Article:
What's going on?
Amazon and Apple both reported worse-than-expected results late on Thursday, and it’s going to take more than a bag of rice to fix this.
What does this mean?
Amazon finally has something to grumble about: revenue from the company’s ecommerce segment climbed by a weaker-than-expected 12% last quarter versus the same time last year. It has reservations about the next few months too: it’s not expecting labor shortages to go away, even as it offers tasty incentives to poach workers off smaller outfits. Investors, then, initially sent its stock down 5%.
Apple had better luck: revenue from its services segment – Apple TV, Music, and the like – grew by more than expected. But the company said it reckons the chip shortage has cost it as much as $6 billion, and iPhone sales – which represent the company’s biggest source of revenue – came in below expectations too. Investors noticed: they sent its shares down 5%.
Why should I care?
Zooming in: Apple doth protest too much.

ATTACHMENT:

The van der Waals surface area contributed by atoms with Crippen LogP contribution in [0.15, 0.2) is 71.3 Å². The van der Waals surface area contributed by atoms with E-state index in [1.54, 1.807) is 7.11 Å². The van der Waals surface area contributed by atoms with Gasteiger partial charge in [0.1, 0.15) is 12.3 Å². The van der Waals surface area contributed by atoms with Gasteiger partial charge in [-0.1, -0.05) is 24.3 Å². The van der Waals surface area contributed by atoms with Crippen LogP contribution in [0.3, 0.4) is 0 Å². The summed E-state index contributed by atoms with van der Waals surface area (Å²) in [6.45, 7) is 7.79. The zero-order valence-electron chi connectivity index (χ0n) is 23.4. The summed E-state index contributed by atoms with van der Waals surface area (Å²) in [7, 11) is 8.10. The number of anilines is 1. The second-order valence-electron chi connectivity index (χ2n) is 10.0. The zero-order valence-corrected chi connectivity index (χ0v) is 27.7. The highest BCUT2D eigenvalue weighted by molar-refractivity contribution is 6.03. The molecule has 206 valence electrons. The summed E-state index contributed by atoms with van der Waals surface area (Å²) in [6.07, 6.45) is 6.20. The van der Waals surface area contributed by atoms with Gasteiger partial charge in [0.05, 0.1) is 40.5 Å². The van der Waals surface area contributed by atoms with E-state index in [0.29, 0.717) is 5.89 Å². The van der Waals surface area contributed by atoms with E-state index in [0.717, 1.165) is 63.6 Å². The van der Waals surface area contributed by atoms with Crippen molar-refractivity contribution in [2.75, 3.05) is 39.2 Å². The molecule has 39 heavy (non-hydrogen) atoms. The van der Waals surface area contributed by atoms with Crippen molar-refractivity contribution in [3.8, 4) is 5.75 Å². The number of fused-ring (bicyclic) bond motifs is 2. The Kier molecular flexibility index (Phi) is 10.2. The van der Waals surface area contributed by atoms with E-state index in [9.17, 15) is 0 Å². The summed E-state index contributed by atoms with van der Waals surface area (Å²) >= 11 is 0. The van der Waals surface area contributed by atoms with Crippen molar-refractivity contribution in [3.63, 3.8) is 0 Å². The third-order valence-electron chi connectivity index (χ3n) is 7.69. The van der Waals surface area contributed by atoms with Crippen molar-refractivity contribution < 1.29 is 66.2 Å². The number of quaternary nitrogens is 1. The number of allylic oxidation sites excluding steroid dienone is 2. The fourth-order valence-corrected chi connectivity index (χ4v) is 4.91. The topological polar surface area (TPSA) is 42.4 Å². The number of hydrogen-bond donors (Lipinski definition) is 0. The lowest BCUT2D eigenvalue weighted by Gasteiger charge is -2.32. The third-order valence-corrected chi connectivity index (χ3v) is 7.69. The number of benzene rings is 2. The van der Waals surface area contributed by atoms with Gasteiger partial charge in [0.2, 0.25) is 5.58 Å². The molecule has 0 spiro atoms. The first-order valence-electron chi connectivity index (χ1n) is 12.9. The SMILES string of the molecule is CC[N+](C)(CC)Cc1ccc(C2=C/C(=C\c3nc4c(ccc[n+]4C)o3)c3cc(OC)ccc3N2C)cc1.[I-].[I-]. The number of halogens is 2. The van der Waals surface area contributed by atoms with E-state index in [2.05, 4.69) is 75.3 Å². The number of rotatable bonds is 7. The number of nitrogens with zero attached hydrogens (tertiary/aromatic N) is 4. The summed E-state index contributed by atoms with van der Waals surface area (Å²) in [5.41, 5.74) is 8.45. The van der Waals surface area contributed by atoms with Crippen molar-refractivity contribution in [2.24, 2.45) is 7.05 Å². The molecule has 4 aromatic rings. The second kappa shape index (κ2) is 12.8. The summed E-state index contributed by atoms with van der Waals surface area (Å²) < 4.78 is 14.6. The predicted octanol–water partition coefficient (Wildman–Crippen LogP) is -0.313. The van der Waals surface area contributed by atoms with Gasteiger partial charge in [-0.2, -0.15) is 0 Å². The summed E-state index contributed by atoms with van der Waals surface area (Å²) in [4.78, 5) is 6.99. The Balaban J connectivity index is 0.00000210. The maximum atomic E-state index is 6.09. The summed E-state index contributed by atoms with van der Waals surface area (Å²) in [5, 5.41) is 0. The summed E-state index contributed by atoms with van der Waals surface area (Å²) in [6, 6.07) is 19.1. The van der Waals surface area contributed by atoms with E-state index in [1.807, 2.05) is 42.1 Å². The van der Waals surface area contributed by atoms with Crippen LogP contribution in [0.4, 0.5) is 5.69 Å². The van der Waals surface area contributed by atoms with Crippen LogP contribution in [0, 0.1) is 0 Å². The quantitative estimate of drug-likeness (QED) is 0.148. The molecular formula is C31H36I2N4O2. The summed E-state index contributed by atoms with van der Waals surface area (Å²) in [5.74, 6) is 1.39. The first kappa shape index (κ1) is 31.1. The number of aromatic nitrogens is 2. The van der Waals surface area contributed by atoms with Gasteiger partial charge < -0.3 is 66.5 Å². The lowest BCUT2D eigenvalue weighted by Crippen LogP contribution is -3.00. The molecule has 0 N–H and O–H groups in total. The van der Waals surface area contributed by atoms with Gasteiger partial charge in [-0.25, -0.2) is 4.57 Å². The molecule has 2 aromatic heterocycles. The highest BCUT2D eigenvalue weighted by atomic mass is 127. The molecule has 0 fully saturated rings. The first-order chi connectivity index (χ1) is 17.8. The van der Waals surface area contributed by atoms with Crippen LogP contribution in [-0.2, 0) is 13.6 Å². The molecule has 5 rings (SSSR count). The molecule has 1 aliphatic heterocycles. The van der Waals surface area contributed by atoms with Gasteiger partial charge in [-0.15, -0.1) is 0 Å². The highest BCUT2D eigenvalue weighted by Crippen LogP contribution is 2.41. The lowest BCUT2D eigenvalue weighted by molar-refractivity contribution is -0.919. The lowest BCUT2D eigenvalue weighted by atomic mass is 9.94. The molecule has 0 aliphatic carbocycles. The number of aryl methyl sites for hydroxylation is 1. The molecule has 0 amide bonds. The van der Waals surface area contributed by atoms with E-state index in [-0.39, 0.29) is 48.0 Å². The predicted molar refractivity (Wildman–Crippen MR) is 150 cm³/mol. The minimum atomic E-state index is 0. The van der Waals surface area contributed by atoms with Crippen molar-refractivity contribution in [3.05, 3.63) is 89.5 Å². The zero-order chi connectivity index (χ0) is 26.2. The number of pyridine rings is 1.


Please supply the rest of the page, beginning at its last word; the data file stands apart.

If you followed Facebook and Snapchat’s earnings updates, you’ll know Apple’s new privacy settings have made it harder for advertisers to target would-be shoppers. And while Apple keeps waxing lyrical about how the move was in iOS users’ interests, that virtuousness looks a little threadbare considering that advertisers now have to pay Apple directly if they want to get noticed. It’s hardly a coincidence, after all, that the segment has more than tripled its market share in the six months since the changes were introduced…
The bigger picture: A very wary Christmas.
Amazon’s disappointing ecommerce update reflects a bigger problem: US consumer spending is dropping off, which is partly why the country’s economy grew just 2% last quarter versus the same time the year before. That’s the slowest growth since the beginning of the recovery. So while your mom might think it’s the thought that counts this Christmas, economists beg to differ…